Category Archives: drought

It Was a Scorcher Today

Standard

Growing up in the Central Valley of California, where summer temps reach the 110° F or warmer, I thought I knew heat.  It was mother loving HOT today.  A friend said last night that when you have a fan going in a blistering hot house that you turn it into a convection oven.  Well, I believe I’m fairly well done now.  “They” said that the temps would be between 105°-107°F, yo no sé, all I know is….what was I just saying?  Sorry, I’m a bit sun-scorched.  One day, I’ll live in a house with air conditioning, but right now I’m putting in my time, on this whole homestead thing…I’m earning my stripes so to speak.  Chime in though, tell me I’m crazy.

See more pictures, of Heidi, Laura and I doing our thing at dusk, because that’s the way we do it around hrrrr.

Visit:  Ozark Alternatives

And thanks : )

Advertisements

It’s a Christmas Miracle!

Standard

Today around noon, I was out watering some green bean plants in the heat, in vain, thinking, I should blog about this…and then thinking no, people don’t want to hear me bitch all the time.  I swear, everything I want to write about is how the weather SUCKS, and is uncooperative in the summer.  It’s depressing fighting the good fight.  It was so hot earlier, that I would spray my feet here and there, because it was too hot to stand on the dead grass.  Occasionally I’d step on a tiny pebble and jump, because the pebble felt like a hot coal.  Too hot to stand on the dead grass!!!!  We took a break around 2pm, to grab some late lunch.  Out of nowhere, clouds rolled in, then rolled through DUMPING RAIN (!!!!!!!!!!) all over this region.  Good thing I watered!  I was so happy, I almost cried.  We needed the rain.  And by we I mean for all of us Northwest Arkansas, this rain was for all of us!  Thank you rogue storm, now my rain barrels are full and the ground is well watered!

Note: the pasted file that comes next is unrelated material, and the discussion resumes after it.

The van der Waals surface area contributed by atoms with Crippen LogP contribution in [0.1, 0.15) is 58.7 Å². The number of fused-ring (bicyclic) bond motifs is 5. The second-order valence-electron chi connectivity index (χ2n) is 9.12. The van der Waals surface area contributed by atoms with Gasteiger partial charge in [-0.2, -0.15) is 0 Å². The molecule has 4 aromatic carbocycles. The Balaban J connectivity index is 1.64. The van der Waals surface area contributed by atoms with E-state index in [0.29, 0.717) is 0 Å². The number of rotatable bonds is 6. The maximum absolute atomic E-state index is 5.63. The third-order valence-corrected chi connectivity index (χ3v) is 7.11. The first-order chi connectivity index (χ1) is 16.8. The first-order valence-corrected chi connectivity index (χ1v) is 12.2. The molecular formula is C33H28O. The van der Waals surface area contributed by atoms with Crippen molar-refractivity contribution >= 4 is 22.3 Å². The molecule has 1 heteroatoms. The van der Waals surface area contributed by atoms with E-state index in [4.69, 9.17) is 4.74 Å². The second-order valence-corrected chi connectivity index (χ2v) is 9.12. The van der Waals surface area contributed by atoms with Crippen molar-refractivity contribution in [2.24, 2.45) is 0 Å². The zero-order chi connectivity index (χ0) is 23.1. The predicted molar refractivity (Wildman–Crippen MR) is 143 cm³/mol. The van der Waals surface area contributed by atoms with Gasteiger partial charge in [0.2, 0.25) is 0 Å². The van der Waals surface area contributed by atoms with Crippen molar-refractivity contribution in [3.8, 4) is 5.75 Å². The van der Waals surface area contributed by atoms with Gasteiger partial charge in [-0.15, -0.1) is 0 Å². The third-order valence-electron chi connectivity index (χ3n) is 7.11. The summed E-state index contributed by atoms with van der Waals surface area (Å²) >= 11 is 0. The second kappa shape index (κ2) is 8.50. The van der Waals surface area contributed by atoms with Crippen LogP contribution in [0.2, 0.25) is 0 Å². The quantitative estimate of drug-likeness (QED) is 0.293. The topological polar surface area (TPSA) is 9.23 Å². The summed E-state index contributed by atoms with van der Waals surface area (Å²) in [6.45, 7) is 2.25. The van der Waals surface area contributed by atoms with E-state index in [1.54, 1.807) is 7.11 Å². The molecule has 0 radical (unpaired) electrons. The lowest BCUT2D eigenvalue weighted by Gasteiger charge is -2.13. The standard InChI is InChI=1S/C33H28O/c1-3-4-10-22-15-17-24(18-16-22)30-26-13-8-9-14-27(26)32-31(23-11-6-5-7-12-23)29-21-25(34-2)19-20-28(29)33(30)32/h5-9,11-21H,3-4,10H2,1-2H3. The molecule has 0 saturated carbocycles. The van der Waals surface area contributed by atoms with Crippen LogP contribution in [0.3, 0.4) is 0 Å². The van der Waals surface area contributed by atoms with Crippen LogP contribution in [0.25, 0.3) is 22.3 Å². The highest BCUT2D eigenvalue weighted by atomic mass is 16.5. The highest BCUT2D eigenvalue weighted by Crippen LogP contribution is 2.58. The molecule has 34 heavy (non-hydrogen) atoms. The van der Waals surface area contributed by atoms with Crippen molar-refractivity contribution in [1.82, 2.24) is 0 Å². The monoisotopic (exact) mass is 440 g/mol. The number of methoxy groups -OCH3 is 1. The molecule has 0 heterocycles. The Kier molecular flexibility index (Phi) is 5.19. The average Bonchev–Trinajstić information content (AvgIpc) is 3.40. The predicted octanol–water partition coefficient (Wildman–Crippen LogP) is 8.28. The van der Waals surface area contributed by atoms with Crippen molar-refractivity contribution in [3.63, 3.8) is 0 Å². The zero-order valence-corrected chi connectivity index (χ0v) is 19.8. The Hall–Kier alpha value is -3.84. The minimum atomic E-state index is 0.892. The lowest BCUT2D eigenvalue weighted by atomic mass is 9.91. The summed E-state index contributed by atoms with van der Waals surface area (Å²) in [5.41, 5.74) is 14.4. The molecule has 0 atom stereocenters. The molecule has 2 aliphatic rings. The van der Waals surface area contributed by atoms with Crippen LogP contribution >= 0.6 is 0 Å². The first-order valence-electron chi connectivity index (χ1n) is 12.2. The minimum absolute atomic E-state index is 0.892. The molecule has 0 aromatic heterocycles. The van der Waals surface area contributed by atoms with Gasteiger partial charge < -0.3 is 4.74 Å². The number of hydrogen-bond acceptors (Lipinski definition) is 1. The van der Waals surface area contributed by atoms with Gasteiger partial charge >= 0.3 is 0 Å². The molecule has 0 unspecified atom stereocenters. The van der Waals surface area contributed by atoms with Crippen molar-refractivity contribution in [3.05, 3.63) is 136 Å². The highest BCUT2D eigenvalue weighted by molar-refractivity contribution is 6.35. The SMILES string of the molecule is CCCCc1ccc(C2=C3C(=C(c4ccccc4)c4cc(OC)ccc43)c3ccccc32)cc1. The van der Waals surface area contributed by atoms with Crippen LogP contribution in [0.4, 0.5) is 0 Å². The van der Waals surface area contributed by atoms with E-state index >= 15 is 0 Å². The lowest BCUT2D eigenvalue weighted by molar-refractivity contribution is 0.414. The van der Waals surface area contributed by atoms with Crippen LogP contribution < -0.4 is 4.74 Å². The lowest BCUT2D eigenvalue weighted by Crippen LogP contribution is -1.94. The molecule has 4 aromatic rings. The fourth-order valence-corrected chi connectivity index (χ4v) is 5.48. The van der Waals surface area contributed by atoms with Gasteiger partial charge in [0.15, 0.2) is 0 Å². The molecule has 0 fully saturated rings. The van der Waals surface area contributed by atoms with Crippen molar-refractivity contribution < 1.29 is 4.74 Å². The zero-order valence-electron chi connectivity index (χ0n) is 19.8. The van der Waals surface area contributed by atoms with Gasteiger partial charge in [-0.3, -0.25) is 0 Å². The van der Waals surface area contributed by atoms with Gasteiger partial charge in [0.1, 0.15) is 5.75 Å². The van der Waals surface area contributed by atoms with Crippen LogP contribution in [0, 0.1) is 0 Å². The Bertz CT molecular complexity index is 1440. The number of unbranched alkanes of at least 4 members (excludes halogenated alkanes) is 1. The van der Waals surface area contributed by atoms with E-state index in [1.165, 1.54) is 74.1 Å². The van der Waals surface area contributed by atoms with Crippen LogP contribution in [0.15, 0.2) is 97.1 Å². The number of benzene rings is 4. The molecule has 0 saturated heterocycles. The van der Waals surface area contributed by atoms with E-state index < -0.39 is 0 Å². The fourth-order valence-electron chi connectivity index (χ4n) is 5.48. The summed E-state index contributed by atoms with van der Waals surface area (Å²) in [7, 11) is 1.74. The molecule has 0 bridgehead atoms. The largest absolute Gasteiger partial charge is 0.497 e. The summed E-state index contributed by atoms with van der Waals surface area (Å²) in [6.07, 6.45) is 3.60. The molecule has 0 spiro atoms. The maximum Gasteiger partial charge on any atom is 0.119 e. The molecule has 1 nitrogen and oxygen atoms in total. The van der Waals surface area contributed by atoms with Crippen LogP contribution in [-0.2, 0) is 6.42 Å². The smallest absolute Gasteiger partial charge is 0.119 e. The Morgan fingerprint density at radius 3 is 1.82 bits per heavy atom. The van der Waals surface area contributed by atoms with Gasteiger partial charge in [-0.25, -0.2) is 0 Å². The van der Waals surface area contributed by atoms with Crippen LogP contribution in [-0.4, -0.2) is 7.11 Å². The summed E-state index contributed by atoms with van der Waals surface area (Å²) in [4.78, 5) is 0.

Texas June

Standard

 

Dear readers, within the past few days another reader mentioned crying because she had to sell her cattle herd because she could no longer afford to feed her mammas and babies anymore.  Well, readers let’s give this a look-see.  I listen to NPR in the morning sometimes, and throughout this summer, Texas has been in the headlines.  Here in Arkansas, we were included in the high-pressure system that sat directly on top of the Lone Star State.  Now what does this mean?  Why should we care?  We’re talking about ways of lives, lost due to the worst drought in Texas history.  Texas has kept weather record for the last 150 years and this was the hottest, dryest year on record.  I haven’t seen it first hand, but the more I’ve read from news sources it speaks of the burnt landscape, all over Texas, land scorched from the blistering heat, or from one of many wildfires.  Now,I don’t know if you know this, but Texas is big cattle country.  And?  Well, Ranchers, who have built up their herds for the past 40-50 years are having to sell them at auction because they can no longer afford feed costs, bales of hay at record prices $65-$85 a bale.

So what does this mean for you?  Nationally you’re going to see meat prices rise.  The economic impact of this drought so far is 5.2 billion, with a B, and counting.  It’s not only the cattle industry that’s affected, but the cotton industry, and also winter wheat production.  Please continue reading more about this.  It’s something to consider, and our friend Texas June.  I’d like to type out that all will be okay and the universe will right itself, but this is one weather related incident that may have a lasting impact.  Everyone do your rain dance for Texas.